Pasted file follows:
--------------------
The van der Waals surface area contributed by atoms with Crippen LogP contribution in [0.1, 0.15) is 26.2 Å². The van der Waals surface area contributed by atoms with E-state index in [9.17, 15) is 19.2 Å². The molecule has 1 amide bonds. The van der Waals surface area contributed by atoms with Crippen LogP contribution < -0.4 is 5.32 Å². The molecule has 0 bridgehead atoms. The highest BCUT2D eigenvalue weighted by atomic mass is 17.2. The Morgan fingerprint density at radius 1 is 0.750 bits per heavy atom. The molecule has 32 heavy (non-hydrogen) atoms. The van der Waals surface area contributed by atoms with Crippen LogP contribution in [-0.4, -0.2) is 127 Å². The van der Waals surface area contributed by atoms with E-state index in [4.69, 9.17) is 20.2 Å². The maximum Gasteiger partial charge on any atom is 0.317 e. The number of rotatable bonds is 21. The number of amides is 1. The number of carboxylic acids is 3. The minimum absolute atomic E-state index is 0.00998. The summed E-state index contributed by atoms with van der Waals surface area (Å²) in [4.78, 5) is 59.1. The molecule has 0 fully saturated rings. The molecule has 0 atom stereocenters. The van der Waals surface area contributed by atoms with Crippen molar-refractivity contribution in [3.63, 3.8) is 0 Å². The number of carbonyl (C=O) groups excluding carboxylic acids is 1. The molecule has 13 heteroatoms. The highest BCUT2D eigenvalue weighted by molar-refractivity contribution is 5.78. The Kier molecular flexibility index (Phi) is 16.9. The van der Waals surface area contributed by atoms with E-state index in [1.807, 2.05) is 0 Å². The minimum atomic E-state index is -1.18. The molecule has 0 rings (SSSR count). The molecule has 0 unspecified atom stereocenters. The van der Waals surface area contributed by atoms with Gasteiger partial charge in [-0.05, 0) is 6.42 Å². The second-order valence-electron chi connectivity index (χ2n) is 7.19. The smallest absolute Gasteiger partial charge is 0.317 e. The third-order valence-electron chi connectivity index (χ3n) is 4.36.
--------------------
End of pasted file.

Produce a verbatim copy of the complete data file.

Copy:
The van der Waals surface area contributed by atoms with Crippen LogP contribution in [0.1, 0.15) is 26.2 Å². The van der Waals surface area contributed by atoms with E-state index in [9.17, 15) is 19.2 Å². The molecule has 1 amide bonds. The van der Waals surface area contributed by atoms with Crippen LogP contribution < -0.4 is 5.32 Å². The molecule has 0 bridgehead atoms. The highest BCUT2D eigenvalue weighted by atomic mass is 17.2. The Morgan fingerprint density at radius 1 is 0.750 bits per heavy atom. The molecule has 32 heavy (non-hydrogen) atoms. The van der Waals surface area contributed by atoms with Crippen LogP contribution in [-0.4, -0.2) is 127 Å². The van der Waals surface area contributed by atoms with E-state index in [4.69, 9.17) is 20.2 Å². The maximum Gasteiger partial charge on any atom is 0.317 e. The number of rotatable bonds is 21. The number of amides is 1. The number of carboxylic acids is 3. The minimum absolute atomic E-state index is 0.00998. The summed E-state index contributed by atoms with van der Waals surface area (Å²) in [4.78, 5) is 59.1. The molecule has 0 fully saturated rings. The molecule has 0 atom stereocenters. The van der Waals surface area contributed by atoms with Crippen molar-refractivity contribution in [3.63, 3.8) is 0 Å². The number of carbonyl (C=O) groups excluding carboxylic acids is 1. The molecule has 13 heteroatoms. The highest BCUT2D eigenvalue weighted by molar-refractivity contribution is 5.78. The Kier molecular flexibility index (Phi) is 16.9. The van der Waals surface area contributed by atoms with E-state index in [1.807, 2.05) is 0 Å². The minimum atomic E-state index is -1.18. The molecule has 0 rings (SSSR count). The molecule has 0 unspecified atom stereocenters. The van der Waals surface area contributed by atoms with Gasteiger partial charge in [-0.05, 0) is 6.42 Å². The second-order valence-electron chi connectivity index (χ2n) is 7.19. The smallest absolute Gasteiger partial charge is 0.317 e. The third-order valence-electron chi connectivity index (χ3n) is 4.36.